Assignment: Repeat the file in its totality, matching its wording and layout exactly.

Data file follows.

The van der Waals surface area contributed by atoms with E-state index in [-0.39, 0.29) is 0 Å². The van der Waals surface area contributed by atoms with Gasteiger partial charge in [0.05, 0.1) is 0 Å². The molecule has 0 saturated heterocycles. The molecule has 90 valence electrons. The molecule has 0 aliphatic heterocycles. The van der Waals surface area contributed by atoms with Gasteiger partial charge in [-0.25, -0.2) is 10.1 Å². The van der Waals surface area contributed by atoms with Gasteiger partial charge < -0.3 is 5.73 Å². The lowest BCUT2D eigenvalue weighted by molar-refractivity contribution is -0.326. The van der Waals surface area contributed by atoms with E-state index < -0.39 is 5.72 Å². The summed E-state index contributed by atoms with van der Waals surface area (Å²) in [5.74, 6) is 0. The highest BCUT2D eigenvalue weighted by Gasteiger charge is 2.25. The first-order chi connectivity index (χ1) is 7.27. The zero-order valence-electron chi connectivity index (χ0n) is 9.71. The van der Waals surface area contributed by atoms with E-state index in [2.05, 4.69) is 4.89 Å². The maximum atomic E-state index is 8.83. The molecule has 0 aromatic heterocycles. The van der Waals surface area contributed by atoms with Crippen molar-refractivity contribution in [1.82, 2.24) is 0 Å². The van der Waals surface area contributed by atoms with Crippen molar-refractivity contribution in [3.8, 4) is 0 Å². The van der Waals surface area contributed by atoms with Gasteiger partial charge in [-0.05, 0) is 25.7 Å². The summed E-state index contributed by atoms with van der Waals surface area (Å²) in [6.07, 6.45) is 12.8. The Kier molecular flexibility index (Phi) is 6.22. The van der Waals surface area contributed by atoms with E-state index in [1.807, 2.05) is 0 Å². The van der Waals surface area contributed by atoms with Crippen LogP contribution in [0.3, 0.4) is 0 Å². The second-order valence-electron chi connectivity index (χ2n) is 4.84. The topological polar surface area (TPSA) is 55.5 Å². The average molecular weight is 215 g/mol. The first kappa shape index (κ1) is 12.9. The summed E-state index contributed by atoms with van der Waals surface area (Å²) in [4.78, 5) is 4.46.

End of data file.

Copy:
The van der Waals surface area contributed by atoms with E-state index in [-0.39, 0.29) is 0 Å². The van der Waals surface area contributed by atoms with Gasteiger partial charge in [0.05, 0.1) is 0 Å². The molecule has 0 saturated heterocycles. The molecule has 90 valence electrons. The molecule has 0 aliphatic heterocycles. The van der Waals surface area contributed by atoms with Gasteiger partial charge in [-0.25, -0.2) is 10.1 Å². The van der Waals surface area contributed by atoms with Gasteiger partial charge < -0.3 is 5.73 Å². The lowest BCUT2D eigenvalue weighted by molar-refractivity contribution is -0.326. The van der Waals surface area contributed by atoms with E-state index < -0.39 is 5.72 Å². The summed E-state index contributed by atoms with van der Waals surface area (Å²) in [5.74, 6) is 0. The highest BCUT2D eigenvalue weighted by Gasteiger charge is 2.25. The first-order chi connectivity index (χ1) is 7.27. The zero-order valence-electron chi connectivity index (χ0n) is 9.71. The van der Waals surface area contributed by atoms with E-state index in [2.05, 4.69) is 4.89 Å². The maximum atomic E-state index is 8.83. The molecule has 0 aromatic heterocycles. The van der Waals surface area contributed by atoms with Crippen molar-refractivity contribution in [1.82, 2.24) is 0 Å². The van der Waals surface area contributed by atoms with Crippen molar-refractivity contribution in [3.8, 4) is 0 Å². The van der Waals surface area contributed by atoms with Gasteiger partial charge in [-0.05, 0) is 25.7 Å². The summed E-state index contributed by atoms with van der Waals surface area (Å²) in [6.07, 6.45) is 12.8. The Kier molecular flexibility index (Phi) is 6.22. The van der Waals surface area contributed by atoms with E-state index in [1.807, 2.05) is 0 Å². The van der Waals surface area contributed by atoms with Crippen LogP contribution in [0.3, 0.4) is 0 Å². The second-order valence-electron chi connectivity index (χ2n) is 4.84. The topological polar surface area (TPSA) is 55.5 Å². The average molecular weight is 215 g/mol. The first kappa shape index (κ1) is 12.9. The summed E-state index contributed by atoms with van der Waals surface area (Å²) in [4.78, 5) is 4.46.